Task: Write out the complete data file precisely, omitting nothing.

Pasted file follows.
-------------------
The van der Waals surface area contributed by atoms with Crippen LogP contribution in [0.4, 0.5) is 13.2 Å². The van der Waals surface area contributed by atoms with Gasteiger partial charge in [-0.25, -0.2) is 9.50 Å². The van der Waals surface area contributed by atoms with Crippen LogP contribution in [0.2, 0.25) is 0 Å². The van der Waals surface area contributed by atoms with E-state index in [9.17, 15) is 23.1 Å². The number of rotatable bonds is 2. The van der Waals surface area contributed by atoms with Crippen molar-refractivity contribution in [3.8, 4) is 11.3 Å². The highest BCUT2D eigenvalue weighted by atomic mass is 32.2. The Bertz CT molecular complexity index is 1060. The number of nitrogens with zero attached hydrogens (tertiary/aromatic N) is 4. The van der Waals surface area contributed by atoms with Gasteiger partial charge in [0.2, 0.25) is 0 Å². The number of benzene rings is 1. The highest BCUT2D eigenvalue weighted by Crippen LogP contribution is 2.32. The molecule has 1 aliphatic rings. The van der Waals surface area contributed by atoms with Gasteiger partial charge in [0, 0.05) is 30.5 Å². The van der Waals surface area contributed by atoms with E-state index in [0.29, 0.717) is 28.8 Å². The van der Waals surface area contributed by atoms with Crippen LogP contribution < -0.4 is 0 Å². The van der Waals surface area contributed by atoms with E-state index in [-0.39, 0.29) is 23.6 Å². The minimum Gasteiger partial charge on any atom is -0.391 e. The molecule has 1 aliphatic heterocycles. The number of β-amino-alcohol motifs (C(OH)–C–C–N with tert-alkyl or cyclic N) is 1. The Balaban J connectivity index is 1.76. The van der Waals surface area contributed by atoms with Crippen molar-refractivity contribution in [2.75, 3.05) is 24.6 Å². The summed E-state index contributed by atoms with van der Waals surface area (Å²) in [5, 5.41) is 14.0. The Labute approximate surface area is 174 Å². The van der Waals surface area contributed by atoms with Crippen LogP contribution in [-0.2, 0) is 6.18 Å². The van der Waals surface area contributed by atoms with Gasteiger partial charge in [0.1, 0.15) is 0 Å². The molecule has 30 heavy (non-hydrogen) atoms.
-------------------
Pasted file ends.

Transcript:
The van der Waals surface area contributed by atoms with Crippen LogP contribution in [0.4, 0.5) is 13.2 Å². The van der Waals surface area contributed by atoms with Gasteiger partial charge in [-0.25, -0.2) is 9.50 Å². The van der Waals surface area contributed by atoms with Crippen LogP contribution in [0.2, 0.25) is 0 Å². The van der Waals surface area contributed by atoms with E-state index in [9.17, 15) is 23.1 Å². The number of rotatable bonds is 2. The van der Waals surface area contributed by atoms with Crippen molar-refractivity contribution in [3.8, 4) is 11.3 Å². The highest BCUT2D eigenvalue weighted by atomic mass is 32.2. The Bertz CT molecular complexity index is 1060. The number of nitrogens with zero attached hydrogens (tertiary/aromatic N) is 4. The van der Waals surface area contributed by atoms with Gasteiger partial charge in [0.2, 0.25) is 0 Å². The number of benzene rings is 1. The highest BCUT2D eigenvalue weighted by Crippen LogP contribution is 2.32. The molecule has 1 aliphatic rings. The van der Waals surface area contributed by atoms with Gasteiger partial charge in [0, 0.05) is 30.5 Å². The van der Waals surface area contributed by atoms with E-state index in [0.29, 0.717) is 28.8 Å². The van der Waals surface area contributed by atoms with Crippen LogP contribution < -0.4 is 0 Å². The van der Waals surface area contributed by atoms with E-state index in [-0.39, 0.29) is 23.6 Å². The minimum Gasteiger partial charge on any atom is -0.391 e. The molecule has 1 aliphatic heterocycles. The number of β-amino-alcohol motifs (C(OH)–C–C–N with tert-alkyl or cyclic N) is 1. The Balaban J connectivity index is 1.76. The van der Waals surface area contributed by atoms with Crippen molar-refractivity contribution in [2.75, 3.05) is 24.6 Å². The summed E-state index contributed by atoms with van der Waals surface area (Å²) in [5, 5.41) is 14.0. The Labute approximate surface area is 174 Å². The van der Waals surface area contributed by atoms with Crippen LogP contribution in [-0.2, 0) is 6.18 Å². The van der Waals surface area contributed by atoms with Gasteiger partial charge in [0.1, 0.15) is 0 Å². The molecule has 30 heavy (non-hydrogen) atoms.